I agree with the previous poster.
Even if there is no "installation support", we're happy to get an official RH
kernel with XFS and the xfs tools like we get LVM or ReiserFS.
Distributions supporting XFS beside ext3 are (AFAIK):
o Mandrake 8.2 http://www.linux-mandrake.com/en/82.php3
o SuSE 8.0 http://www.urz.uni-heidelberg.de/Linux/suse80-ank.shtml
o Gentoo 1.1a http://www.gentoo.org/doc/build.html
o Slackware current http://www.slackware.com/
o Debian Testing
As much as I like the new alternatives method for packages in Skipjack-beta1,
I'd like alternatives for journaling filesystems.
From what I understand the ACL kernel API was standardized in the 2.4.18 kernel.
The team at http://acl.bestbits.at/ that support ext2/ext3 patches for ACLs and
the XFS support team have merged their user tools for working with ACLs.
The JFS team has stated that adding ACL support is a top priority now that there
is a standard API in the kernel. I imagine they too will use the above userland
End-user code such as Samba 2.2.3a support this interface.
In other words, I would say the ACLs in Linux have gone from experimental to
As a user, I want to use this new standard Linux feature.
I would like to see official Redhat support of ACLs. I don't really care if it is:
ext2/ext3 with the http://acl.bestbits.at/ extensions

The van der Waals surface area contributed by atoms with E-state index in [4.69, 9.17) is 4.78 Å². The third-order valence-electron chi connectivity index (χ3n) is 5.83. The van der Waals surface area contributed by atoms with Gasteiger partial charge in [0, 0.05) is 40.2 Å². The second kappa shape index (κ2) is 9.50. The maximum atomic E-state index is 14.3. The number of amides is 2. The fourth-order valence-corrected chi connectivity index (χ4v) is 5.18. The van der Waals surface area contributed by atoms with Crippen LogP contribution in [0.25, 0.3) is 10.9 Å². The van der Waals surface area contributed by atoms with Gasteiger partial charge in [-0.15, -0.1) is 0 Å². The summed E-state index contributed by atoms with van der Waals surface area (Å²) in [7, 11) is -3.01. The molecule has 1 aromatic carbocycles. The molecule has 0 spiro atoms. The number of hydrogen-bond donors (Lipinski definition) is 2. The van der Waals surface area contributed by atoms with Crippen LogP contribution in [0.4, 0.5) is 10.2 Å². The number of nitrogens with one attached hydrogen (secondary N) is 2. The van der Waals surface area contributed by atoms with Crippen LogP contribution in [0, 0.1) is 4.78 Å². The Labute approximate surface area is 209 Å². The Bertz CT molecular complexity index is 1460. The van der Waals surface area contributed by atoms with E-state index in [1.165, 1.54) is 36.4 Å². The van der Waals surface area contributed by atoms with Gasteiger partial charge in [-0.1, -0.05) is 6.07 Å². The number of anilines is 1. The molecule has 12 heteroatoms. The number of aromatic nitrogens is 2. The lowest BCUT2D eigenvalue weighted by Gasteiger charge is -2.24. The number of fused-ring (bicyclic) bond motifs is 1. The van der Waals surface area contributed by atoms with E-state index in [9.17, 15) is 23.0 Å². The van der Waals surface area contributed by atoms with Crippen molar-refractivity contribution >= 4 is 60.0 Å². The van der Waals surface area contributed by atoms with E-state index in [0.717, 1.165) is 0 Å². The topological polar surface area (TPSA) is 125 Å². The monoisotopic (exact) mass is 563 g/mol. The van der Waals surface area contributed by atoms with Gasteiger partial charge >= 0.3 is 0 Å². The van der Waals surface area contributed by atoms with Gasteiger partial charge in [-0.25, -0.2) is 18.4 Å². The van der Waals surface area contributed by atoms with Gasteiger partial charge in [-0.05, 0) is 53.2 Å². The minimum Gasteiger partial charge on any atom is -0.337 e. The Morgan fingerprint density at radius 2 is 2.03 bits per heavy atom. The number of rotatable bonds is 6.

A possible future JFS.
One nice thing about XFS is that it does come with xfsdump and xfsrestore.
For the acl.bestbits solution, there is enhanced version of tar: star.
sorry but 2.4 doesn't have the ACL interface yet and in 2.5 it's still somewhat
immature (eg not set in stone)
As a RedHat user and responsible for getting RedHat in into several companies in
Switzerland and Germany in the last 5 years, I'm not interested in code details
too much but I'm interested to get the best features in a usable package. XFS
has and will be widely used in the corporate world and I'm not going to tell
customers we have to change it. One year ago it was easy to explain the kernel
patching ceremonie because no distribution supported XFS out of the box but
customers wanted it anyway. Now, most major distributions - beside RedHat -
support XFS out of the box. Is it difficult to realize that RedHat without XFS
becomes a pain for me in the year 2002?
It's obvious that people like me helped RedHat to succeed with their new
business plan, which is hunting Unix and replacing it with Linux. People,
starting in hidden places replacing NT with Linux and implementing Internet
services based on Linux, _this_ is how Managments were convinced to go the Linux
way, nothing else. Now how can we convince RedHat?
Now, if we really have to talk about EA/ACL details, let me quote here what an
ACL developer has to say concerning your statement above:
It's hypocritical to claim that these EA/ACL interfaces can't be used because
the ABI _might_ change (which is extremely unlikely - neither the XFS nor the
ext2/3 projects have any plans to change the EA format for ACLs; the format also
has a version field which can be used to support backward compatibility _if_
that should ever become necessary; and userspace uses the libacl API which hides
this anyway!), while most of the distributors, including Redhat, use a
quotactl(2) interface with an ABI which _does_ differ to that in the standard
kernels from Linus/Marcelo.
Is there a chance to convince RedHat to include XFS if the XFS developers
provided a clean XFS patch for the most recent skipjack kernel?
This used to be a sane bug. Now it seems (via xfs ml etc) to be some sort of
propaganda campain; I'm not interested in being the target of PR campaigns.